Included in the higher net sales achieved during the three months ended June 30, 2014, as compared to the same period in 2013, were increased sales of Packaging Systems' high-value product offerings and Delivery Systems' proprietary products, both of which had declined during the first quarter of 2014, as compared to the same period in 2013. The increase in sales of Packaging System's high-value product offerings was mostly a result of increased sales of ready-to-use seals, stoppers and plungers, as well as Daikyo and Daikyo RSV (ready-to-sterilize validated) products. The increase in sales of Delivery Systems' proprietary products was mainly due to increases in sales of SmartDose and Daikyo Crystal Zenith® ("CZ") products. Net sales also increased for the three months ended June 30, 2014, as compared to the same period in 2013, due to a favorable foreign currency impact and increased contract manufacturing sales.

Overall, the favorable mix of products sold, both in Packaging Systems and Delivery Systems, was a primary factor for the increase in gross profit during the three months ended June 30, 2014, as compared to the same period in 2013. A reduction in U.S. pension expense and general cost controls, when combined with the increase in gross profit, resulted in an increase in operating profit and net income per diluted share during the three months ended June 30, 2014, as compared to the same period in 2013.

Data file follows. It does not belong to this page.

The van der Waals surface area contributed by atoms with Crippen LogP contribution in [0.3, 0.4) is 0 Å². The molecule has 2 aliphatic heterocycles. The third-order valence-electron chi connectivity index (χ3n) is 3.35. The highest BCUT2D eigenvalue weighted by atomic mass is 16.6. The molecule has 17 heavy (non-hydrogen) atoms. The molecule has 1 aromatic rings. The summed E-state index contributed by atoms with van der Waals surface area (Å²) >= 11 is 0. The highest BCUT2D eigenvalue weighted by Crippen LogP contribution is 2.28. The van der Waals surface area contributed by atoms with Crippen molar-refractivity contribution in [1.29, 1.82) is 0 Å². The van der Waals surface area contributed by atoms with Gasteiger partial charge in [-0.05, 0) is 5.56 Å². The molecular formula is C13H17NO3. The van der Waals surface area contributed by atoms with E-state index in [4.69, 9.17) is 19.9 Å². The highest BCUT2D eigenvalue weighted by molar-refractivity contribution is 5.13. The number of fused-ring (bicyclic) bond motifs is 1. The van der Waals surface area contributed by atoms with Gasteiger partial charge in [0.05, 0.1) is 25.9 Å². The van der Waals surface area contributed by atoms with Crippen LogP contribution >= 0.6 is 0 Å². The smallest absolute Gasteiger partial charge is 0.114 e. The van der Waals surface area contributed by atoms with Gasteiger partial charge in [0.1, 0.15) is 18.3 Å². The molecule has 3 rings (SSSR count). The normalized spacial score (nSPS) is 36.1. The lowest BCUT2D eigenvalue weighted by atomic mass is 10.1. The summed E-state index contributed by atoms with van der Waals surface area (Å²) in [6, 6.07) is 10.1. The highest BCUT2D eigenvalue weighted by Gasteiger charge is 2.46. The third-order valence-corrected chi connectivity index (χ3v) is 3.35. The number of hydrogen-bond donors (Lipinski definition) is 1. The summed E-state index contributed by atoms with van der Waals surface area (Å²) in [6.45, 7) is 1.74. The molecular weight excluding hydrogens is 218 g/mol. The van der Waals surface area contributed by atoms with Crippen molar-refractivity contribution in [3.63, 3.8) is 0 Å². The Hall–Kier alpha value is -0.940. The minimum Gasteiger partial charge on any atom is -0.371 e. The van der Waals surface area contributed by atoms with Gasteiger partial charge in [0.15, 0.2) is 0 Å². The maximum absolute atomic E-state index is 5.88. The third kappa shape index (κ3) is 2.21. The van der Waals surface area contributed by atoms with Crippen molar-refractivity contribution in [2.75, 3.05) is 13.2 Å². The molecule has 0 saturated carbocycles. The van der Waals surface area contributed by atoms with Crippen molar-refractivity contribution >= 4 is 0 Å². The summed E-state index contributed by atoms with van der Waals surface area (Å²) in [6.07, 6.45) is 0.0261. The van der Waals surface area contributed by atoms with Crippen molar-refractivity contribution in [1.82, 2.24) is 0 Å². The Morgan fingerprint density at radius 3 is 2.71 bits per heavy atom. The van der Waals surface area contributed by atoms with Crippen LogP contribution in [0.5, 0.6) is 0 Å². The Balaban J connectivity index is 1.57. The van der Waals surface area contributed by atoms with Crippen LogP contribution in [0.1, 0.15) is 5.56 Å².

We anticipate continued revenue and margin improvement on a long-term basis, driven by customers' increasing demand for higher product quality, which results in higher revenues and margin per unit sold in Packaging Systems and an increasing percentage of total sales from higher margin proprietary products in Delivery Systems. We continue to believe that actions taken in recent years to increase capacity for certain products, reduce costs through restructuring and lean savings efforts, and expand into emerging markets will lead to improved profitability as global demand increases. We plan to continue funding capital projects related to new products, expansion activity, and investment in emerging markets for Packaging Systems and new proprietary products within Delivery Systems. We believe that our strong operating results and financial position give us a platform for sustained growth, and will enable us to take advantage of opportunities to invest in our business as they arise.